The presence in large quantities of this protein in the cerebrospinal fluid could promote it.
The results of the study have been published in the journal Lancet Neurology. Led by neurologist Andrew Siderowf, it clarifies the link between a protein in large quantities in the brain and forms of illness of Parkinsons.
In summary, the accumulation of this alpha-synuclein in the cerebrospinal fluid is “with great precision (to identify) the typical forms of Parkinson’s disease”.
More or less clear results
If we already knew that patients often have a-synuclein aggregates, this study is the first to be based on so many patients, hundreds. It confirms that by testing the high presence of this protein, it is possible to identify the disease which sets in more than discreetly.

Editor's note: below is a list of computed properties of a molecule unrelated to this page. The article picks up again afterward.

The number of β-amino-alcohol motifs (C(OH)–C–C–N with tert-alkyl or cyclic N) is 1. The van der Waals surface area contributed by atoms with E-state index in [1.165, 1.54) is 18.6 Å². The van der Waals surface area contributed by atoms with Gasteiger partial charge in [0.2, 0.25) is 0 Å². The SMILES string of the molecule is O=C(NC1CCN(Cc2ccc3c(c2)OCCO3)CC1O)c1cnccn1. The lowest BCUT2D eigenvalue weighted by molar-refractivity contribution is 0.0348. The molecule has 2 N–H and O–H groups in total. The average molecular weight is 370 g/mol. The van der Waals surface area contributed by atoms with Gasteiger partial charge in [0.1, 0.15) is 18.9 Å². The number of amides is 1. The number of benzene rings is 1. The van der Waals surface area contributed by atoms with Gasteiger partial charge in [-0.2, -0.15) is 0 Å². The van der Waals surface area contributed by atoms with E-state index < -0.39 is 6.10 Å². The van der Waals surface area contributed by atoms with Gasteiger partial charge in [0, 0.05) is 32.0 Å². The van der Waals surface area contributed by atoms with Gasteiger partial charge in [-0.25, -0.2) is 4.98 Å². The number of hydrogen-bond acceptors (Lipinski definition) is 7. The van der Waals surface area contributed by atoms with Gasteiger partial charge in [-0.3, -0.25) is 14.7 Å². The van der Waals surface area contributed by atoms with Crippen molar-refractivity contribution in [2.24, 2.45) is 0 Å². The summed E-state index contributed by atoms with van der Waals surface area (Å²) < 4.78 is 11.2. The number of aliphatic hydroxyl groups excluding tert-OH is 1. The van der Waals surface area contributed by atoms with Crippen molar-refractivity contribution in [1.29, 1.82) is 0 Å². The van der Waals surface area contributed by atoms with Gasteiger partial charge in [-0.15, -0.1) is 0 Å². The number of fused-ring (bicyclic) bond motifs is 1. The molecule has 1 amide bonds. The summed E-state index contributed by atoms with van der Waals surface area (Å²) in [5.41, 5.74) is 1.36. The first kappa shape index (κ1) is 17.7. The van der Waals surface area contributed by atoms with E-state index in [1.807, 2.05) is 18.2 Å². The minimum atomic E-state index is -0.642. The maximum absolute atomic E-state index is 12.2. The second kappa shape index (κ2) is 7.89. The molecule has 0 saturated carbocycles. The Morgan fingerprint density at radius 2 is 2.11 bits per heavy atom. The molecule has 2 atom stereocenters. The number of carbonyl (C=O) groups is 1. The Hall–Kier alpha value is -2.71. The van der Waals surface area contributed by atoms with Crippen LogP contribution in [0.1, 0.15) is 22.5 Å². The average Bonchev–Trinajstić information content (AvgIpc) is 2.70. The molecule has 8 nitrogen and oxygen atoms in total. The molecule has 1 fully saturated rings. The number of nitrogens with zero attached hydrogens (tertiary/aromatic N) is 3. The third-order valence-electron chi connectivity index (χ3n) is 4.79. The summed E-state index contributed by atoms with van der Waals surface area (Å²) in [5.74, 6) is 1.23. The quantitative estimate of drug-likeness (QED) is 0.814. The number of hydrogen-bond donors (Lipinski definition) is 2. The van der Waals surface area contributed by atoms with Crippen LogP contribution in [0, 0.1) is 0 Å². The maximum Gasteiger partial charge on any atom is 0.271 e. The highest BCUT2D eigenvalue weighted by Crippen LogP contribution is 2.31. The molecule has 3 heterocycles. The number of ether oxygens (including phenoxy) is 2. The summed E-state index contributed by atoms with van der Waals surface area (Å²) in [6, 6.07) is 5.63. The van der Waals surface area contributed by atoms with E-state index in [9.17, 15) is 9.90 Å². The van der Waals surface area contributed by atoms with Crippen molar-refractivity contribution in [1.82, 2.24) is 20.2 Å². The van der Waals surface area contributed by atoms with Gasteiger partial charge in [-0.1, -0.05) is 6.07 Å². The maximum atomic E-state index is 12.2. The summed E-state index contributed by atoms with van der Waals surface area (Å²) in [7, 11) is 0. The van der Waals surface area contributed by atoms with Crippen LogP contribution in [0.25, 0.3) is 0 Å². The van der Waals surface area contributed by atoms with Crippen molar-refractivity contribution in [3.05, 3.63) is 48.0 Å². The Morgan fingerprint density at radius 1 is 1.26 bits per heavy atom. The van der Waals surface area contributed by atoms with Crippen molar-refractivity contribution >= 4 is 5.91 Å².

But the results turned out to be variously accurate. Thus, among patients carrying a particular genetic mutation (LRRK2), the aggregates are less systematically present.
Need for a less invasive test
As important as the precision of the link is, the development of a “biological” test is not for today. But a blood test would be a simpler way than that of cerebrospinal fluid.
Daniela Berg and Christine Klein, two neurologists who did not take part in the study, believe however and still in the Lancet Neurologythat this one “lays the foundations for a biological diagnosis of Parkinson’s disease”.
Confirmation of the role of the protein
The two specialists still affirm that the role of a-synuclein “game changer in Parkinson’s disease diagnostics, research and clinical trials”.
In addition, they find it particularly interesting that the researchers measured the presence of a high concentration of α-synuclein in patients showing early signs of Parkinson’s disease, with, among other things, a reduced sense of smell. Because generally, Parkinson’s disease is diagnosed when it is already well established.